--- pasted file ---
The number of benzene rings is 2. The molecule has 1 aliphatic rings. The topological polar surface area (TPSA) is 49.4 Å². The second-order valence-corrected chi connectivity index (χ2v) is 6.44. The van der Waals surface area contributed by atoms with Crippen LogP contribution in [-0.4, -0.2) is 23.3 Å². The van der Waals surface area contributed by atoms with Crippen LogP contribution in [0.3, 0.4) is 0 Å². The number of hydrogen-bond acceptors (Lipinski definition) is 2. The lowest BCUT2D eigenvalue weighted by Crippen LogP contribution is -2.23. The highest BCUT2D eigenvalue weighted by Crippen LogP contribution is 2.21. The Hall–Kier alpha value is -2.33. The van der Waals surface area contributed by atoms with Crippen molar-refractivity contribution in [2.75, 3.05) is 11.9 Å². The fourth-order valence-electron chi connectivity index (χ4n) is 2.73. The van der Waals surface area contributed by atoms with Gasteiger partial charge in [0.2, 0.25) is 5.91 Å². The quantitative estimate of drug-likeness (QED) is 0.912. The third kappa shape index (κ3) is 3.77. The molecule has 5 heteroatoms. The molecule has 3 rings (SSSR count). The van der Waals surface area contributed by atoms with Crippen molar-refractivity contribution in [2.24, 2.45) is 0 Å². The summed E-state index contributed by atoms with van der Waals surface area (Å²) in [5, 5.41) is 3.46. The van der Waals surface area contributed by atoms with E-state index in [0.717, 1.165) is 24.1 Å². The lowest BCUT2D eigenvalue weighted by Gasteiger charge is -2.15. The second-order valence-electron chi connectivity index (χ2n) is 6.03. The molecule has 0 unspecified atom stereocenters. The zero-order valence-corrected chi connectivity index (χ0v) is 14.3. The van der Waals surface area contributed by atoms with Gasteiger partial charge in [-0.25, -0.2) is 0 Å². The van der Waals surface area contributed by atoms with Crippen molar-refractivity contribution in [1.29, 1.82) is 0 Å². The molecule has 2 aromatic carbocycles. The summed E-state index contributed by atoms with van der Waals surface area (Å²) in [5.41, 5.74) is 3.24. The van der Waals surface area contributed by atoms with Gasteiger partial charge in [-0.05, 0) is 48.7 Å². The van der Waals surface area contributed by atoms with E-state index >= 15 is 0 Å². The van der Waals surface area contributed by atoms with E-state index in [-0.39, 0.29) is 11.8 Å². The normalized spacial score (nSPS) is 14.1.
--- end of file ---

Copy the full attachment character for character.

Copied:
The number of benzene rings is 2. The molecule has 1 aliphatic rings. The topological polar surface area (TPSA) is 49.4 Å². The second-order valence-corrected chi connectivity index (χ2v) is 6.44. The van der Waals surface area contributed by atoms with Crippen LogP contribution in [-0.4, -0.2) is 23.3 Å². The van der Waals surface area contributed by atoms with Crippen LogP contribution in [0.3, 0.4) is 0 Å². The number of hydrogen-bond acceptors (Lipinski definition) is 2. The lowest BCUT2D eigenvalue weighted by Crippen LogP contribution is -2.23. The highest BCUT2D eigenvalue weighted by Crippen LogP contribution is 2.21. The Hall–Kier alpha value is -2.33. The van der Waals surface area contributed by atoms with Crippen molar-refractivity contribution in [2.75, 3.05) is 11.9 Å². The fourth-order valence-electron chi connectivity index (χ4n) is 2.73. The van der Waals surface area contributed by atoms with Gasteiger partial charge in [0.2, 0.25) is 5.91 Å². The quantitative estimate of drug-likeness (QED) is 0.912. The third kappa shape index (κ3) is 3.77. The molecule has 5 heteroatoms. The molecule has 3 rings (SSSR count). The van der Waals surface area contributed by atoms with Crippen molar-refractivity contribution in [2.24, 2.45) is 0 Å². The summed E-state index contributed by atoms with van der Waals surface area (Å²) in [5, 5.41) is 3.46. The van der Waals surface area contributed by atoms with E-state index in [0.717, 1.165) is 24.1 Å². The lowest BCUT2D eigenvalue weighted by Gasteiger charge is -2.15. The second-order valence-electron chi connectivity index (χ2n) is 6.03. The molecule has 0 unspecified atom stereocenters. The zero-order valence-corrected chi connectivity index (χ0v) is 14.3. The van der Waals surface area contributed by atoms with Gasteiger partial charge in [-0.25, -0.2) is 0 Å². The van der Waals surface area contributed by atoms with Crippen molar-refractivity contribution in [1.29, 1.82) is 0 Å². The molecule has 2 aromatic carbocycles. The summed E-state index contributed by atoms with van der Waals surface area (Å²) in [5.41, 5.74) is 3.24. The van der Waals surface area contributed by atoms with Gasteiger partial charge in [-0.05, 0) is 48.7 Å². The van der Waals surface area contributed by atoms with E-state index >= 15 is 0 Å². The van der Waals surface area contributed by atoms with E-state index in [-0.39, 0.29) is 11.8 Å². The normalized spacial score (nSPS) is 14.1.